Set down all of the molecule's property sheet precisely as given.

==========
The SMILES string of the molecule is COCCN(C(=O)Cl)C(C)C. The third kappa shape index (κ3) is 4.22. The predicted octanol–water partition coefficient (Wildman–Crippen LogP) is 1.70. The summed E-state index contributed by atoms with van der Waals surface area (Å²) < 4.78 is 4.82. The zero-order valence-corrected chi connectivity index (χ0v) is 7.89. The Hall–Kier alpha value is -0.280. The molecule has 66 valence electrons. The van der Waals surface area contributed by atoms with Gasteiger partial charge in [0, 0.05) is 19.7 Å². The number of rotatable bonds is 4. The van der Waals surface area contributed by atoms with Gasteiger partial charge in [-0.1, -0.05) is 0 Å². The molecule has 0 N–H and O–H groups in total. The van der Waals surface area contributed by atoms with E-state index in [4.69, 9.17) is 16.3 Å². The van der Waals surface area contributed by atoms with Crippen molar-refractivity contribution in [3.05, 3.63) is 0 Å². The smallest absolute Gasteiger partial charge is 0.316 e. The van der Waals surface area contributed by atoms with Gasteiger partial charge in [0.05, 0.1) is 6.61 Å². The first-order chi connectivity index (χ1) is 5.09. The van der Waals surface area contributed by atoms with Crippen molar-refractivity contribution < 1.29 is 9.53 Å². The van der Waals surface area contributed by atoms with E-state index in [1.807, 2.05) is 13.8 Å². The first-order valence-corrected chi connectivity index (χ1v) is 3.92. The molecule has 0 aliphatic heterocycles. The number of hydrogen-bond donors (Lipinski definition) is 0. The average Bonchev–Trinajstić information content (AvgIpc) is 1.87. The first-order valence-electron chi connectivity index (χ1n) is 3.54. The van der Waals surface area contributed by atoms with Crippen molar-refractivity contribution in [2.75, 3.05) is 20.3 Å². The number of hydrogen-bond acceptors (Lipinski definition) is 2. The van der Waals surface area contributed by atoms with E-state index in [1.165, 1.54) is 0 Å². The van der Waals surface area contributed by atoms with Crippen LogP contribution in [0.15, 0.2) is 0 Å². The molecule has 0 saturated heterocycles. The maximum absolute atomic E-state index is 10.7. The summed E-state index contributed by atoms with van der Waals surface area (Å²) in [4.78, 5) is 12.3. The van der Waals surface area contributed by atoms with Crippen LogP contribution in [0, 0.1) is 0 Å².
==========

The SMILES string of the molecule is COCCN(C(=O)Cl)C(C)C. The third kappa shape index (κ3) is 4.22. The predicted octanol–water partition coefficient (Wildman–Crippen LogP) is 1.70. The summed E-state index contributed by atoms with van der Waals surface area (Å²) < 4.78 is 4.82. The zero-order valence-corrected chi connectivity index (χ0v) is 7.89. The Hall–Kier alpha value is -0.280. The molecule has 66 valence electrons. The van der Waals surface area contributed by atoms with Gasteiger partial charge in [0, 0.05) is 19.7 Å². The number of rotatable bonds is 4. The van der Waals surface area contributed by atoms with Gasteiger partial charge in [-0.1, -0.05) is 0 Å². The molecule has 0 N–H and O–H groups in total. The van der Waals surface area contributed by atoms with E-state index in [4.69, 9.17) is 16.3 Å². The van der Waals surface area contributed by atoms with Crippen molar-refractivity contribution in [3.05, 3.63) is 0 Å². The smallest absolute Gasteiger partial charge is 0.316 e. The van der Waals surface area contributed by atoms with Gasteiger partial charge in [0.05, 0.1) is 6.61 Å². The first-order chi connectivity index (χ1) is 5.09. The van der Waals surface area contributed by atoms with Crippen molar-refractivity contribution < 1.29 is 9.53 Å². The van der Waals surface area contributed by atoms with E-state index in [1.807, 2.05) is 13.8 Å². The first-order valence-corrected chi connectivity index (χ1v) is 3.92. The molecule has 0 aliphatic heterocycles. The number of hydrogen-bond donors (Lipinski definition) is 0. The average Bonchev–Trinajstić information content (AvgIpc) is 1.87. The first-order valence-electron chi connectivity index (χ1n) is 3.54. The van der Waals surface area contributed by atoms with Crippen molar-refractivity contribution in [2.75, 3.05) is 20.3 Å². The number of hydrogen-bond acceptors (Lipinski definition) is 2. The van der Waals surface area contributed by atoms with E-state index in [1.165, 1.54) is 0 Å². The van der Waals surface area contributed by atoms with Crippen LogP contribution in [0.15, 0.2) is 0 Å². The molecule has 0 saturated heterocycles. The maximum absolute atomic E-state index is 10.7. The summed E-state index contributed by atoms with van der Waals surface area (Å²) in [4.78, 5) is 12.3. The van der Waals surface area contributed by atoms with Crippen LogP contribution in [0, 0.1) is 0 Å².